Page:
Now that Mike Michaud’s political career is coming to an end, let’s review the highlights of his long tenure in office.

Roll the highlights, please.

Uh … highlights?

We appear to be experiencing technical difficulties. Whenever we enter the words “Mike Michaud” and “highlights” in the computer, it keeps replying, “No items found matching your search.”

But that can’t be right. Michaud, the Democratic congressman from Maine’s 2nd District, has held several important elected posts since 1980, when he first won a seat in the state House representing East Millinocket and vicinity. Surely, in the more than three decades of continuous public service that ended with his defeat in November’s gubernatorial election, he did something memorable.

Other than finally admitting he was gay.

Well, I’ll attempt to pull together a few facts so the show can go on.

According to early editions of the “Citizen’s Guide to the Maine Legislature,” Michaud definitely existed. He earned top ratings from organized labor and mediocre grades from environmental groups and women’s organizations. He also became a prote?ge? of powerful House Speaker John Martin, who appointed him co-chair of the Energy and Natural Resources Committee.

Hey, wake up. It’s rude to fall asleep this early in the ceremony.

To be fair (sort of), Michaud wasn’t flashy, but he was effective. His sponsorship of a bill gave it immediate credibility – if only because of his connection to Martin. One term after moving to the state Senate in 1994, he was appointed co-chair of the powerful Appropriations Committee, giving him a major voice in budget decisions. He did a decent, if unspectacular, job. In 2000, when the election produced an evenly divided Senate – 17 Democrats, 17 Republicans, one independent – he was instrumental in working out a power-sharing arrangement that saw him serve a year as that chamber’s president.

“I would say I’m bipartisan,” he told the Associated Press, which is about as close as he ever came to qualifying for great quotations of the year.

Two years later, Michaud won a close race for an open seat in Congress by claiming to be more conservative on issues like gun control, abortion and gay rights than his GOP opponent. In other words, he advocated much the same social agenda as soon-to-be Congressman Bruce Poliquin, a member of the Republican Party’s far right wing.

In Washington, Michaud nearly disappeared from the news, becoming known less for lawmaking and more for returning home every weekend to attend bean suppers and church socials. Although he bordered on the inarticulate in debates and interviews, he was relaxed and engaging when working a room full of blue-collar families.

So effective was Michaud at relating to ordinary voters and at having his staff handle constituent problems that his lack of clout in D.C. scarcely mattered. Nor did his increasingly wishy-washy stands on social issues. In the course of six terms in the U.S. House, he rarely had to break a sweat to win re-election.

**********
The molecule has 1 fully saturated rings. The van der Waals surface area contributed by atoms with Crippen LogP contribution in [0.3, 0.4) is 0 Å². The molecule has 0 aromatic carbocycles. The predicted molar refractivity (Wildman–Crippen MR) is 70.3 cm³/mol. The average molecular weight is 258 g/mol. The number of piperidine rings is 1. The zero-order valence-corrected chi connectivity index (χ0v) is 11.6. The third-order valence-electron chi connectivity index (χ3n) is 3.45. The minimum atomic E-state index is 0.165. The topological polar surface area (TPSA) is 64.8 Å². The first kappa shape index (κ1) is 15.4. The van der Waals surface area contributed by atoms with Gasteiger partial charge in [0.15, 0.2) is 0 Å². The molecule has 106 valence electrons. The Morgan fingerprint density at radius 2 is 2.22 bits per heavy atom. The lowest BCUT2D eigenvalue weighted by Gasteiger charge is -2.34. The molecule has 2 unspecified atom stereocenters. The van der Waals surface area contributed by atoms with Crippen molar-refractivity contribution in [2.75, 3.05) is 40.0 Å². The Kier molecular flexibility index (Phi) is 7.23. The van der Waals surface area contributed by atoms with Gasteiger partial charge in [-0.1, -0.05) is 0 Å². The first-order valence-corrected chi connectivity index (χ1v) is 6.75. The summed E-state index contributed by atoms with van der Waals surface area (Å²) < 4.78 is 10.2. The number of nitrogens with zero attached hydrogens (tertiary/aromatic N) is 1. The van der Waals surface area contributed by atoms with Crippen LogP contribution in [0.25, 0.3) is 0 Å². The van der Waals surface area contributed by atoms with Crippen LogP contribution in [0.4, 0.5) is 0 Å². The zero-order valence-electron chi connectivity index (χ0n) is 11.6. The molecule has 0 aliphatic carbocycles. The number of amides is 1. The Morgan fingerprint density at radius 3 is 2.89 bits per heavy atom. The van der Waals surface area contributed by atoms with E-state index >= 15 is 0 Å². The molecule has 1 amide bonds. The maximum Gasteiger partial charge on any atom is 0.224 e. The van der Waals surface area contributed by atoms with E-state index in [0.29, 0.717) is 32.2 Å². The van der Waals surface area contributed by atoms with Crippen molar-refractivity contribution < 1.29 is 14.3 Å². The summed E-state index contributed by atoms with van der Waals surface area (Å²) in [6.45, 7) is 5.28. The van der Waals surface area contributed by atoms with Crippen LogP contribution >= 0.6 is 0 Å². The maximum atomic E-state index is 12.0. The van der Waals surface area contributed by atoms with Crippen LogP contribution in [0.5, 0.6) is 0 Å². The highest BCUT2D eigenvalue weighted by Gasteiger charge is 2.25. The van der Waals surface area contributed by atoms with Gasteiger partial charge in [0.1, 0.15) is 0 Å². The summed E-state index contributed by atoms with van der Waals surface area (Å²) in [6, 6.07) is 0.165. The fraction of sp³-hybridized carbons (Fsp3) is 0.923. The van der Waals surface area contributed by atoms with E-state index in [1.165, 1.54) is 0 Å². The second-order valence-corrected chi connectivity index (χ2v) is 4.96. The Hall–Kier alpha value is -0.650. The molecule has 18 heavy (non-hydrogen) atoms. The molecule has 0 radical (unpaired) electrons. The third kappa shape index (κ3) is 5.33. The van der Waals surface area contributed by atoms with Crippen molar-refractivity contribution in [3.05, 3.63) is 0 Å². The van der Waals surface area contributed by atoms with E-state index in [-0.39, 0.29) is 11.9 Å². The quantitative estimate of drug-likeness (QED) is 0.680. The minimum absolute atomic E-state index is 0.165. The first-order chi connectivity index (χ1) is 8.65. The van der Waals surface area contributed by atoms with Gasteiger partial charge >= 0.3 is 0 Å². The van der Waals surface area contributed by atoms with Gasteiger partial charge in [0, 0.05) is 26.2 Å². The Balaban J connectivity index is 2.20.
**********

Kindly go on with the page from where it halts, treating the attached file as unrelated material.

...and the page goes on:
He was never much for solutions. He occasionally offered plans to do something about this or that, but the details were usually vague and the funding was often imaginary. For instance, his 2007 economic development proposal called for using unspecified federal dollars to “build needed infrastructure, help develop new opportunities for small businesses, create new energy technologies and capitalize on the value of our incredible natural resource base.”

Who wouldn’t be for that?

When pressed on what to do about a tricky problem, he’d fall back on his seemingly endless supply of non-answers. For example, when the Lewiston Sun Journal inquired in 2005 about his ideas for Social Security reform, he said, “I can tell you that unless the public gets involved, what happens may not be what the public wants.”

Um … yeah.

Also during all those years of muddling around in Washington, Michaud did virtually nothing to prepare for a possible run for statewide office. As a result, he remained a hazy figure in the more liberal 1st District. If he was known there at all, it was as an advocate for veterans’ services and an opponent of free-trade agreements – hardly the sorts of issues that catch the attention of either scruffy street protesters or elegant power brokers.

By the time he got around to introducing himself to southern Maine, just over a year ago, Michaud had such a serious lack-of-an-image problem that he had to squander valuable resources convincing potential voters that he was an actual person.

There have been less impressive careers in Maine politics than Michaud’s, although few of this duration, demonstrating once and for all that effectiveness is a greatly over-rated quality.

But I’m told the computer problems have been cleared up, and we can now access our highlights.

Actually, there’s just one highlight.

Here’s Michaud leading the Portland gay rights parade last summer. That took real courage.

Or it would have in 1994.

Eulogize away by emailing [email protected]


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